trained on them. All this means it could be well into the fall before police are
THC blood levels
Canada will now be setting a “per se” level for THC in the blood within two
hours of driving, meaning police can lay an impaired driving charge based solely
on the blood test results without needing to further prove impairment.
We have long been doing this for blood alcohol levels, laying criminal charges
if a driver’s level is above 80 milligrams of alcohol per 100 millilitres of
But the science linking THC blood levels to impairment is much weaker than the
science on blood alcohol levels, and defence lawyers will almost certainly
challenge this once it’s in effect. Medical marijuana patients are also likely
to be at the forefront of challenges.
The per se levels are set through regulations, not the legislation itself. The
government has already proposed its levels, based on nanograms per millilitre of
A THC level between 2 and 5 ng would be a lower-level offence
with a fine of up to $1000;
A THC level above 5 ng would come with the same penalties as an
alcohol-impaired driving conviction, including mandatory minimum penalties
of a $1000 fine on a first offence, 30 days imprisonment on a second offence
and 120 days imprisonment on a third offence;
A mixture of a THC level above 2.5 ng and a blood alcohol concentration
above 50 mg per 100 mL would have the same penalties as above.
Provinces may add additional penalties on top of this.
Consuming even small amounts of cannabis shortly before driving could
put someone over these limits. The government has said that until the
science improves, it is taking a “zero-tolerance” approach.
Commentary by the Ottawa Mens Centre
This is just one area, of many that
needs a "sweeping overhaul" in Canada's corrupt and dysfunctional justice system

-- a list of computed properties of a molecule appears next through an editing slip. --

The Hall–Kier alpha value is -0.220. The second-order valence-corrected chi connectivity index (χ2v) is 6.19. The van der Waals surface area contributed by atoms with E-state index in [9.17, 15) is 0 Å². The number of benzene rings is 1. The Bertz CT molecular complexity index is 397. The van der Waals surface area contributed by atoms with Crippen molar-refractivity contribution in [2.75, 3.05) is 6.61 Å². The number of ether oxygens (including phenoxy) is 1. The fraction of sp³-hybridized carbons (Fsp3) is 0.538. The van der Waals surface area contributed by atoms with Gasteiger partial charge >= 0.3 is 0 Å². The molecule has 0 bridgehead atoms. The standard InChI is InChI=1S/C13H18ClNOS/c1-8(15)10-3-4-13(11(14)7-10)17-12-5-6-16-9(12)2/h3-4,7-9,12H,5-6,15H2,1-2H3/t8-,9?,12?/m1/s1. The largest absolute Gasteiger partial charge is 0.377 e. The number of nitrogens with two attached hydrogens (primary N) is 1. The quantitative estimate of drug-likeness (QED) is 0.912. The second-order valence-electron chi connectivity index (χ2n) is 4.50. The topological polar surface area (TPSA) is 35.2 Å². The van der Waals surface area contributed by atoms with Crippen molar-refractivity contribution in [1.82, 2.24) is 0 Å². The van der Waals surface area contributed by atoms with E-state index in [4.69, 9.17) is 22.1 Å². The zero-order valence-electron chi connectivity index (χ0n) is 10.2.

that promotes criminality and crime, abuse of the abused.
Ottawa, Canada's most corrupt city
with the most corrupt police, CAS workers and Judges, leads the nation on state
Our judges are chosen by the Ontario
Government, under the thin veneer of independent selection by government
appointed sycophants who appoint the least suitable most corrupt to the bench to
"rubber stamp" corrupt decisions.
The level of criminality in the
Ottawa Police is mind boggling. Fabrication of evidence is "normal", its normal
to riddle the files of any person they don't like so the next officer who gets
the opportunity can well, fabricate evidence knowing, any officer who follows
will do the same to protect them.
Its a culture of silence, that goes
from the bottom of the Ottawa Police to the very top of the Ottawa police
supported by a Justice System that will cover up for these lowest forms of life
who call them selves Ottawa Police.
Van T. Nguyen No. 952 fabricated evidence, and to protect him, Samuel Wayne
Smith No. 880 did the same. Then knowing that the other two officers fabricated
Peter Van Der Zander No. 1639, did the same.
If you have a complaint about any of these
evidence fabricating criminals employed
by the Ottawa Police , drop a line to